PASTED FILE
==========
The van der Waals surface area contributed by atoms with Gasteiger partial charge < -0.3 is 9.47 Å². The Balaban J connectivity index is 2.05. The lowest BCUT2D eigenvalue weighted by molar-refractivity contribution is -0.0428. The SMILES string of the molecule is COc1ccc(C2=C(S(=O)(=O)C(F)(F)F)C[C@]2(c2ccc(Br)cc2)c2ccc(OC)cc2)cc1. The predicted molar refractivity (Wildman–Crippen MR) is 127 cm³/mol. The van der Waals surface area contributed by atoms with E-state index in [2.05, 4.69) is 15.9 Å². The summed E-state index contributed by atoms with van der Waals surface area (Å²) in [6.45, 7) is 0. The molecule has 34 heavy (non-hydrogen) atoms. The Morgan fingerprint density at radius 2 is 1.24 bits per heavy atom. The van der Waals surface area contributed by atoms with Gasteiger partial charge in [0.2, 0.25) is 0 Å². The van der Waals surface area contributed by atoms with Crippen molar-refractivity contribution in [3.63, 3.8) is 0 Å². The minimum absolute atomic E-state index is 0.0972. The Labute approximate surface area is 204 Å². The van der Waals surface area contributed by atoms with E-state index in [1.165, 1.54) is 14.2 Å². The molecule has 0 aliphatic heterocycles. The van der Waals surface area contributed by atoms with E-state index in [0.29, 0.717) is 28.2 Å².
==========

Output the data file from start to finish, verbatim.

The van der Waals surface area contributed by atoms with Gasteiger partial charge < -0.3 is 9.47 Å². The Balaban J connectivity index is 2.05. The lowest BCUT2D eigenvalue weighted by molar-refractivity contribution is -0.0428. The SMILES string of the molecule is COc1ccc(C2=C(S(=O)(=O)C(F)(F)F)C[C@]2(c2ccc(Br)cc2)c2ccc(OC)cc2)cc1. The predicted molar refractivity (Wildman–Crippen MR) is 127 cm³/mol. The van der Waals surface area contributed by atoms with E-state index in [2.05, 4.69) is 15.9 Å². The summed E-state index contributed by atoms with van der Waals surface area (Å²) in [6.45, 7) is 0. The molecule has 34 heavy (non-hydrogen) atoms. The Morgan fingerprint density at radius 2 is 1.24 bits per heavy atom. The van der Waals surface area contributed by atoms with Gasteiger partial charge in [0.2, 0.25) is 0 Å². The van der Waals surface area contributed by atoms with Crippen molar-refractivity contribution in [3.63, 3.8) is 0 Å². The minimum absolute atomic E-state index is 0.0972. The Labute approximate surface area is 204 Å². The van der Waals surface area contributed by atoms with E-state index in [1.165, 1.54) is 14.2 Å². The molecule has 0 aliphatic heterocycles. The van der Waals surface area contributed by atoms with E-state index in [0.29, 0.717) is 28.2 Å².